It was late Janary 1974, and I took a train from Connecticut to New York City for the rematch between Joe Frazier and Muhammad Ali. I had no idea how or if I was going to get into Madison Square Garden for the fight--but I was determined to give it my best shot.
The second of what would be a three-fight trilogy between the two warriors actually was something of an afterthought.
Neither man held a title at the time, with Frazier having lost his throne and previously unblemished record to a younger and stronger fellow named George Foreman, who in early 1974 seemed totally unbeatable.
But the Ali/Frazier matchup still held a great allure, with Ali finally having the chance to exact revenge for his still-painful defeat of March 8, 1971.
I got in with more than a bit of good luck on my side.
I was standing near the will-call window wondering which mid-Manhattan bar I was going to find to watch the fight when a well-dressed older man approached me--a not-so well-dressed younger man.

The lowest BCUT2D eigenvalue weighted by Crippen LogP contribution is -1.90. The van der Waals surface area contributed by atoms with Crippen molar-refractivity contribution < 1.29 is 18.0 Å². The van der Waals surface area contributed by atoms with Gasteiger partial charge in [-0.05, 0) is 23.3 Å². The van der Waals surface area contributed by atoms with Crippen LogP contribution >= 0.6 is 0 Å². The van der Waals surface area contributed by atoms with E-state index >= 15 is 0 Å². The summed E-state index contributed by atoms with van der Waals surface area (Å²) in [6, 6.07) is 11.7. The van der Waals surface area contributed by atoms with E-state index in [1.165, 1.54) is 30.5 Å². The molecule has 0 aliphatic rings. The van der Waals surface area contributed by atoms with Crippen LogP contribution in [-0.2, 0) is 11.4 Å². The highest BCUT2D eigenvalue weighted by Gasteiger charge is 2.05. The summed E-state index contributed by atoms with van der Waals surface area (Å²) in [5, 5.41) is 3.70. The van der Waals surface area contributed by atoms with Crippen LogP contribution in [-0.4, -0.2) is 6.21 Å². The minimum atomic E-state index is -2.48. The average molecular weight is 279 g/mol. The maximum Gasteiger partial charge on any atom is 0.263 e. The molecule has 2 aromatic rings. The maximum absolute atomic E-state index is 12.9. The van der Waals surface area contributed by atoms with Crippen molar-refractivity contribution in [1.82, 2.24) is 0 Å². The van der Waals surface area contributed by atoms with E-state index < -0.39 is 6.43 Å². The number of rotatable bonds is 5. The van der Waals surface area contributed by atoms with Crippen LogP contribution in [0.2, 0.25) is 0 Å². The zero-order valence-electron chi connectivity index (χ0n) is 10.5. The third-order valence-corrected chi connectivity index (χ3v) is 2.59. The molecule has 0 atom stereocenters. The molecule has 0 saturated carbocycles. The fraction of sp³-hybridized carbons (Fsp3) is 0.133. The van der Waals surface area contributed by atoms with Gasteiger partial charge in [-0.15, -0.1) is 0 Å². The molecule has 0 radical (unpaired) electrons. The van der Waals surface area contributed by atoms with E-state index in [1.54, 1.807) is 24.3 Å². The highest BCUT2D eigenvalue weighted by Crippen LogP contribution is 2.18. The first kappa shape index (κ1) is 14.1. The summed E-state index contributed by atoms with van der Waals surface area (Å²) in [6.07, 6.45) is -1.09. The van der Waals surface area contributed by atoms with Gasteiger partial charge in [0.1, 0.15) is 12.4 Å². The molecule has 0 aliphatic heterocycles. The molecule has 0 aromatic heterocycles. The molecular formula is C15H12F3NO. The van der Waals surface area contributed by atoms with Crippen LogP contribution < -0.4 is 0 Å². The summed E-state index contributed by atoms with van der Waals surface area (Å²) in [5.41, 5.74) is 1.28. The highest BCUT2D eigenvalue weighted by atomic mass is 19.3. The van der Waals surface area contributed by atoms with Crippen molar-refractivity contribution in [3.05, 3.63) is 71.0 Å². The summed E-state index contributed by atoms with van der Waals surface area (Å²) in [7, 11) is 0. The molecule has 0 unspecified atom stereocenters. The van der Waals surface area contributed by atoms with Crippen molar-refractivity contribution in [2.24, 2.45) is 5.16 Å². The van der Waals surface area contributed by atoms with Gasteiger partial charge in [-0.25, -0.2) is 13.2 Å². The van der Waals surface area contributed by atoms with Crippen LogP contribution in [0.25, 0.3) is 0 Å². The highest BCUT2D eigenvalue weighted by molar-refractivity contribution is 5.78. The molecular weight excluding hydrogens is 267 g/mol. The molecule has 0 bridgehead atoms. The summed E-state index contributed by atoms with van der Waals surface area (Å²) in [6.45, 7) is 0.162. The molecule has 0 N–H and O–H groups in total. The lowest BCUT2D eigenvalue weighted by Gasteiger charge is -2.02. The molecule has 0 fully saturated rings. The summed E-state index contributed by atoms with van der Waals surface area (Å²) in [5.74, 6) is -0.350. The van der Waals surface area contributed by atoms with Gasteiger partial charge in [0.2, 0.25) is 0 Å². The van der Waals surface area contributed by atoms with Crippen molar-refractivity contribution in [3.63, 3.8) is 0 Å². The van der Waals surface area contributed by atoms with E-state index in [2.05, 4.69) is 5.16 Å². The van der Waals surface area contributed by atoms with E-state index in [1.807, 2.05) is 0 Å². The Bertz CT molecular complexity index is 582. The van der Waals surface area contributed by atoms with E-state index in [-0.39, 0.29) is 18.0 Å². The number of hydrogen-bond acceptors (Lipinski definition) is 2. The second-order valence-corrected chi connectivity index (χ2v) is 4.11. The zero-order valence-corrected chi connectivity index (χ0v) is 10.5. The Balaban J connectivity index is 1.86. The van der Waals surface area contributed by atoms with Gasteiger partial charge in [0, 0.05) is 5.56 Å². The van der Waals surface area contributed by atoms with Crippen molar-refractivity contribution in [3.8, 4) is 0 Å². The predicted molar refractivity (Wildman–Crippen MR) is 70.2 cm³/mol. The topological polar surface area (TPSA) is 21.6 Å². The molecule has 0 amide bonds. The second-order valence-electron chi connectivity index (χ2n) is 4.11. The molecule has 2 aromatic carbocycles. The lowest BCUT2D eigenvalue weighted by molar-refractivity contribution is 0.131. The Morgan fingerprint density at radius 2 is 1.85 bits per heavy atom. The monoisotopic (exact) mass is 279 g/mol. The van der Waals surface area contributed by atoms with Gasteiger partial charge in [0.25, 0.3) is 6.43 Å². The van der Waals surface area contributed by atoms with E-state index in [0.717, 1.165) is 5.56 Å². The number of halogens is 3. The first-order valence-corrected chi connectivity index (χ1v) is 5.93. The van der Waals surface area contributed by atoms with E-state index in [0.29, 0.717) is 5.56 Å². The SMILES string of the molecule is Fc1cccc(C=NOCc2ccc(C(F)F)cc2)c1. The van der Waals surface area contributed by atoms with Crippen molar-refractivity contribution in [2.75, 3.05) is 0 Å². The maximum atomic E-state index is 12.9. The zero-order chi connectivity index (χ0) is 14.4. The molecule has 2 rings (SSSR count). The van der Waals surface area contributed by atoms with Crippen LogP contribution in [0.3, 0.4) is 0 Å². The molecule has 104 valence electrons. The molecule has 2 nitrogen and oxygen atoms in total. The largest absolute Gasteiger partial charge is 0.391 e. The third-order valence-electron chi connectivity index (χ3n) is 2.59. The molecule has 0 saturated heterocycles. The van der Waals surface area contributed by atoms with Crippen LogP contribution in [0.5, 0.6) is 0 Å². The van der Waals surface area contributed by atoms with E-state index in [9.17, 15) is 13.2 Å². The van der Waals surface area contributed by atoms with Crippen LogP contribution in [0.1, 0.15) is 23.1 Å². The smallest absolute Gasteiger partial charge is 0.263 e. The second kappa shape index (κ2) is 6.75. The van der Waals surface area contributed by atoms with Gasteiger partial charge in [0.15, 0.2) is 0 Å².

You got a ticket? he asked me.
No, sir, I replied.
That was it.
I thought I'd be sitting next to him, and wondered what was going to happen next, but decided to cross that bridge when I came to it.
The seat was a beauty, in the lower bowl about 50 feet behind Ali's corner. I still have the ticket stub somewhere.
As was my custom, I snuck down almost to ringside for the fighter's introductions before security finally shooed me away.
A distinct memory: Ali looked so damned big compared to the short, but very solid Frazier. Archival footage only hints at the size difference.
It was an excellent fight, lots of strategy and mutual respect, a 12-round war in which every last second was highly contested.
I thought Ali won by a narrow margin, and so did the judges.
I left the Garden that night, and made my way by foot back to Grand Central Station to catch a late-night train back to New Haven.
I was pumped to have been there, and I remember thinking that Ali had all he could handle with Frazier and I was hoping they didn't fight anymore.
But they did, on September 30, 1975, in Manila, in a title fight for the ages made possible after Ali pulled the huge upset knockout of Foreman in Zaire later in 1974.
Unfortunately, the Thrilla in Manila basically did in both men, who never were the same in and out of the ring after that terrible and thrilling night (saw it on closed-circuit TV in Tucson).
All this and other thoughts come to mind with the passing yesterday of Mr. Frazier, one of boxing's true all-time greats.
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